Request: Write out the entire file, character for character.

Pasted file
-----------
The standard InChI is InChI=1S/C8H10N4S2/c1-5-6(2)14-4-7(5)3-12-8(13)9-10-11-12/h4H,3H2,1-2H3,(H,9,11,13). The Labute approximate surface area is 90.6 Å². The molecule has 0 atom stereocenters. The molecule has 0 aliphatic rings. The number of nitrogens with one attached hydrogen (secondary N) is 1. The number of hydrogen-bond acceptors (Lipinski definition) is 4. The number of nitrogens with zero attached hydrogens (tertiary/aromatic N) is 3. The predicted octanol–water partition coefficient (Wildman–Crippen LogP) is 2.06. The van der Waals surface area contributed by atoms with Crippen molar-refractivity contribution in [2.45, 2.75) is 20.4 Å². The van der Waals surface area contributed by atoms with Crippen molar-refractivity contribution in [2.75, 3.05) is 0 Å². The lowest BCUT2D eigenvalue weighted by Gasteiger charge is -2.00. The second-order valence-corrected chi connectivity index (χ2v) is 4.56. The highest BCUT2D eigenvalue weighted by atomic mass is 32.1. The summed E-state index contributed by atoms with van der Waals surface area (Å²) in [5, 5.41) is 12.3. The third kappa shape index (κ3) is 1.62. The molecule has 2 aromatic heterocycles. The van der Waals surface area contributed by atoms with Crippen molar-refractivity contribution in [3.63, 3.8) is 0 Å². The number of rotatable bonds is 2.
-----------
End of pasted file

The standard InChI is InChI=1S/C8H10N4S2/c1-5-6(2)14-4-7(5)3-12-8(13)9-10-11-12/h4H,3H2,1-2H3,(H,9,11,13). The Labute approximate surface area is 90.6 Å². The molecule has 0 atom stereocenters. The molecule has 0 aliphatic rings. The number of nitrogens with one attached hydrogen (secondary N) is 1. The number of hydrogen-bond acceptors (Lipinski definition) is 4. The number of nitrogens with zero attached hydrogens (tertiary/aromatic N) is 3. The predicted octanol–water partition coefficient (Wildman–Crippen LogP) is 2.06. The van der Waals surface area contributed by atoms with Crippen molar-refractivity contribution in [2.45, 2.75) is 20.4 Å². The van der Waals surface area contributed by atoms with Crippen molar-refractivity contribution in [2.75, 3.05) is 0 Å². The lowest BCUT2D eigenvalue weighted by Gasteiger charge is -2.00. The second-order valence-corrected chi connectivity index (χ2v) is 4.56. The highest BCUT2D eigenvalue weighted by atomic mass is 32.1. The summed E-state index contributed by atoms with van der Waals surface area (Å²) in [5, 5.41) is 12.3. The third kappa shape index (κ3) is 1.62. The molecule has 2 aromatic heterocycles. The van der Waals surface area contributed by atoms with Crippen molar-refractivity contribution in [3.63, 3.8) is 0 Å². The number of rotatable bonds is 2.